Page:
By Robin Lancaster
Some of us wanted to take the time to tell you about a few of the many traditions we have here at St. John’s. This post has been co-authored by Robert Castle, Aristotle Tsakos, Richa Battarai, and me.
Both campuses enjoy active Waltz Committees! These active dance enthusiasts hold dance lessons and host waltz parties. Lessons are held each week and may include swing, waltz, polka, lindy hop and other styles depending on the time of year. Some of the popular waltz party themes include: The Masquerade Ball, Polka Competition, Fasching, and Homecoming Waltz. Johnnies enjoy dressing up for these themed parties according to the theme.
Every year in April the Annapolis campus hosts the Annapolis Cup. This croquet match is held between St. John’s and the Naval Academy. Throughout the year, we can see our croquet team proudly wearing their white overalls around campus and practicing for the big day in spring. The event is special not just for the two colleges but also for the entire town of Annapolis. The event gathers upwards of 5000 people each year, including car-fulls of student from the Santa Fe campus that drive across the country to partake in the festivities. While the Midshipmen wear their white sweaters for the match, Johnnies’ apparel changes every year and is kept a secret up until the hour of the match.
Some say that where reason is, there must also be madness. Never was this more true than in the end of the academic year, where Athenian Reasonball (another unique St. John’s sport) gives way to one clash of insanity. Mean and Extreme collide in glorious contest, and madness rules back campus. In order to know truly what Spartan Madball is, you must take the field.
The primary evaluation process here is oral. Near the end of every semester students spend 20 minutes meeting with all of their tutors at once; this special meeting is the Don Rag. Tutors speak openly and frankly about the student and their performance at the college. The gist is this: It’s a transparent and holistic evaluation that gives each student an idea of how to move forward at the college. Don Rags occur during “dead week” (a week in which classes are canceled). This would be the equivalent to midterm and finals weeks at other schools. Students can be seen together lamenting and proclaiming respectively all the blame and praise their tutors gave in their Don Rags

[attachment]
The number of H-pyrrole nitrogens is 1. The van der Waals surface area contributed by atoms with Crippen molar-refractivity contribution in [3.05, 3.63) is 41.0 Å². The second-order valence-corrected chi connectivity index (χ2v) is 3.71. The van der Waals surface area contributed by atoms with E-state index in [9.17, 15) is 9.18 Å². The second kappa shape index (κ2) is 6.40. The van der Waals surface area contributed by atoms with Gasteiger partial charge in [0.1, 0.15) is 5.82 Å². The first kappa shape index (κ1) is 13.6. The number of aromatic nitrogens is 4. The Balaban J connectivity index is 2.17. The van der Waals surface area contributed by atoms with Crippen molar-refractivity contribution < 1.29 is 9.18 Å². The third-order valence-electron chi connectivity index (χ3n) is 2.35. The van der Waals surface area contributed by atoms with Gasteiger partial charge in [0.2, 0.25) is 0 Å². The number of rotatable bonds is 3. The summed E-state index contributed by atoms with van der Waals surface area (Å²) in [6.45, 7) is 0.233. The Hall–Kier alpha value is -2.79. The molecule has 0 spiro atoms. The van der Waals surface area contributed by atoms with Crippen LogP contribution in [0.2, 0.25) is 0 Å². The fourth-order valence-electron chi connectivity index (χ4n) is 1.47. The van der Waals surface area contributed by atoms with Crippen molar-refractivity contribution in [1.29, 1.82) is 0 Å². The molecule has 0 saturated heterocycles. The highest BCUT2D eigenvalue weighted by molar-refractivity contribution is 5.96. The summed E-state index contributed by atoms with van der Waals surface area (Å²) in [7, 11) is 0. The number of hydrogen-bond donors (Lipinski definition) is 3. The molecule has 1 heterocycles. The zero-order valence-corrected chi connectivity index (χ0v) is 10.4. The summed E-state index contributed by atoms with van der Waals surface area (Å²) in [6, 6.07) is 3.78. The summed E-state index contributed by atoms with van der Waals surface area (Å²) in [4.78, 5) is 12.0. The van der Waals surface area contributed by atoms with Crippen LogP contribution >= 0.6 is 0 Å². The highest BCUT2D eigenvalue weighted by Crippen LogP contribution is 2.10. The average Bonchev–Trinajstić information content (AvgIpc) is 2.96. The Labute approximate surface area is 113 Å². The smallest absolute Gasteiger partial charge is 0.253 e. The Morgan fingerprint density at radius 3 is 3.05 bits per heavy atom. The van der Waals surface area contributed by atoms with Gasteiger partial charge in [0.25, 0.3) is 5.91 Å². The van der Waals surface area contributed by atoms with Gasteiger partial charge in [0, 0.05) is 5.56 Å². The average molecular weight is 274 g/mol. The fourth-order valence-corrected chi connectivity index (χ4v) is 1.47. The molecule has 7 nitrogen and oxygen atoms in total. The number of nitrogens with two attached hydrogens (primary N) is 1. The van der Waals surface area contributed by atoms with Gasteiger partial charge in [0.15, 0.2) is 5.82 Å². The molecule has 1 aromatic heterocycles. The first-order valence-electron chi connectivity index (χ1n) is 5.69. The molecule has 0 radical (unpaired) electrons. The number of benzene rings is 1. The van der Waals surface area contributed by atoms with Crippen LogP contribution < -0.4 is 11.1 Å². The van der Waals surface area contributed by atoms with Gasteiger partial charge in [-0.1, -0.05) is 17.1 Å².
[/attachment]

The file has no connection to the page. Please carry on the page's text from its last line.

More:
The Senior Essay
Each member of the senior class, as a culmination of his or her work at the college, is afforded the opportunity in their second semester to produce their most serious essay. Because these essays are meant to be the crowning achievement of the undergraduate program, there is a special ceremony surrounding their submission. At the end of essay writing period, seniors turn in their papers to the President’s house, and each senior may ring the bell that has measured their days for four years. At the President’s house a celebration is held. In Santa Fe, each senior and their paper is announced one by one, each signaled by the ringing of a gong. Often made up titles are also announced as a joke. Seniors shake hands with the President, the Dean and the Assistant Dean. In Annapolis, the seniors ascend one by one to the top of McDowell Hall and ring the bell. On the descent, they are given a bottle of champagne to celebrate. As the seniors emerge from the building a crowd of other seniors, underclassmen, and occasionally even alumni, cry out in affirmation, commendation, and elation on behalf of the accomplishment.
After the seniors have submitted their essays, they each have a conference with three members of the faculty using their paper as the foundation. This is a public event; friends, family, peers, coworkers, and even people from town can come and observe this hour-long conference. The audience arrives early, so as not to interrupt the conversation. At the start, the audience stands upon the entrance of the committee and the senior in full academic regalia. The audience must remain silent (though laughing when appropriate can be appreciated by the senior at the table) for the entirety of the Oral, until, as at the beginning, all rise while the four participants exit the room. Once they’ve gone, the audience erupts into applause and praises.